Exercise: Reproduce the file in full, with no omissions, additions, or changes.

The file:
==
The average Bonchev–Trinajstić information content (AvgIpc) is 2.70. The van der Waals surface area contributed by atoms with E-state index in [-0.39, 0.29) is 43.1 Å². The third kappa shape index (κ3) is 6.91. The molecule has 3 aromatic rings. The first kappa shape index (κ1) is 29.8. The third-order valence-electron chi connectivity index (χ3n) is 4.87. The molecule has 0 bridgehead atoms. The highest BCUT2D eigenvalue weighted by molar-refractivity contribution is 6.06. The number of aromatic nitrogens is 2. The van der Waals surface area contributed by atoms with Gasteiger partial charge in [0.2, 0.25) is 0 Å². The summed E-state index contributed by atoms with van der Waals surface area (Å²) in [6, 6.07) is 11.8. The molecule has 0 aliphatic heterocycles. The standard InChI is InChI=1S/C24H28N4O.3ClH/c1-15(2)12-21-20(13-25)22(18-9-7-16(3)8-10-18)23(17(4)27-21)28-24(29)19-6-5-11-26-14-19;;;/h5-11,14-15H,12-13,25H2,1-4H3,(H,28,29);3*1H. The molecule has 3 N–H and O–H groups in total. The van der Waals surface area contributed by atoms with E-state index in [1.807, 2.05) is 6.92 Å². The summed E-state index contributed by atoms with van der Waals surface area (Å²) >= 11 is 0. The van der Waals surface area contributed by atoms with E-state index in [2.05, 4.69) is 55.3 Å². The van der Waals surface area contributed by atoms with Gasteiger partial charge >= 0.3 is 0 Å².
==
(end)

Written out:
The average Bonchev–Trinajstić information content (AvgIpc) is 2.70. The van der Waals surface area contributed by atoms with E-state index in [-0.39, 0.29) is 43.1 Å². The third kappa shape index (κ3) is 6.91. The molecule has 3 aromatic rings. The first kappa shape index (κ1) is 29.8. The third-order valence-electron chi connectivity index (χ3n) is 4.87. The molecule has 0 bridgehead atoms. The highest BCUT2D eigenvalue weighted by molar-refractivity contribution is 6.06. The number of aromatic nitrogens is 2. The van der Waals surface area contributed by atoms with Gasteiger partial charge in [0.2, 0.25) is 0 Å². The summed E-state index contributed by atoms with van der Waals surface area (Å²) in [6, 6.07) is 11.8. The molecule has 0 aliphatic heterocycles. The standard InChI is InChI=1S/C24H28N4O.3ClH/c1-15(2)12-21-20(13-25)22(18-9-7-16(3)8-10-18)23(17(4)27-21)28-24(29)19-6-5-11-26-14-19;;;/h5-11,14-15H,12-13,25H2,1-4H3,(H,28,29);3*1H. The molecule has 3 N–H and O–H groups in total. The van der Waals surface area contributed by atoms with E-state index in [1.807, 2.05) is 6.92 Å². The summed E-state index contributed by atoms with van der Waals surface area (Å²) >= 11 is 0. The van der Waals surface area contributed by atoms with E-state index in [2.05, 4.69) is 55.3 Å². The van der Waals surface area contributed by atoms with Gasteiger partial charge >= 0.3 is 0 Å².